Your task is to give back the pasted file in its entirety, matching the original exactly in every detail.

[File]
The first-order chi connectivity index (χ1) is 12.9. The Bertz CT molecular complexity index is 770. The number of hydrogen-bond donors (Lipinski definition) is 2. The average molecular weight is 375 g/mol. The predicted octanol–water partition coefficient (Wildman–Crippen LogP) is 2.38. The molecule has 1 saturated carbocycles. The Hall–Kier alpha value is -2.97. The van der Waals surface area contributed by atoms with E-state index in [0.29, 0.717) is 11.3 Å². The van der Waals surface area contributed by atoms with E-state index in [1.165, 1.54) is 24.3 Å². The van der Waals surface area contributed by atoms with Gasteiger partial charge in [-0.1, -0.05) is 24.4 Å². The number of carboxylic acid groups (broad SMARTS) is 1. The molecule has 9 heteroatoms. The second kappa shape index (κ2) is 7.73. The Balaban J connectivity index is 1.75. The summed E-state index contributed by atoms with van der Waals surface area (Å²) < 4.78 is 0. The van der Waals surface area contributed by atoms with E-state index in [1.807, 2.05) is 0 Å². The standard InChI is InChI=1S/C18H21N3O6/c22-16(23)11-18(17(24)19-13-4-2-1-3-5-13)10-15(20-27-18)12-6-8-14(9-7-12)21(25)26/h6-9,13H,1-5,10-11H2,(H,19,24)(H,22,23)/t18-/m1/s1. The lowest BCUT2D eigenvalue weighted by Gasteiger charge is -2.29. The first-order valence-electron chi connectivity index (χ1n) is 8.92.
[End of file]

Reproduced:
The first-order chi connectivity index (χ1) is 12.9. The Bertz CT molecular complexity index is 770. The number of hydrogen-bond donors (Lipinski definition) is 2. The average molecular weight is 375 g/mol. The predicted octanol–water partition coefficient (Wildman–Crippen LogP) is 2.38. The molecule has 1 saturated carbocycles. The Hall–Kier alpha value is -2.97. The van der Waals surface area contributed by atoms with E-state index in [0.29, 0.717) is 11.3 Å². The van der Waals surface area contributed by atoms with E-state index in [1.165, 1.54) is 24.3 Å². The van der Waals surface area contributed by atoms with Gasteiger partial charge in [-0.1, -0.05) is 24.4 Å². The number of carboxylic acid groups (broad SMARTS) is 1. The molecule has 9 heteroatoms. The second kappa shape index (κ2) is 7.73. The Balaban J connectivity index is 1.75. The summed E-state index contributed by atoms with van der Waals surface area (Å²) < 4.78 is 0. The van der Waals surface area contributed by atoms with E-state index in [1.807, 2.05) is 0 Å². The standard InChI is InChI=1S/C18H21N3O6/c22-16(23)11-18(17(24)19-13-4-2-1-3-5-13)10-15(20-27-18)12-6-8-14(9-7-12)21(25)26/h6-9,13H,1-5,10-11H2,(H,19,24)(H,22,23)/t18-/m1/s1. The lowest BCUT2D eigenvalue weighted by Gasteiger charge is -2.29. The first-order valence-electron chi connectivity index (χ1n) is 8.92.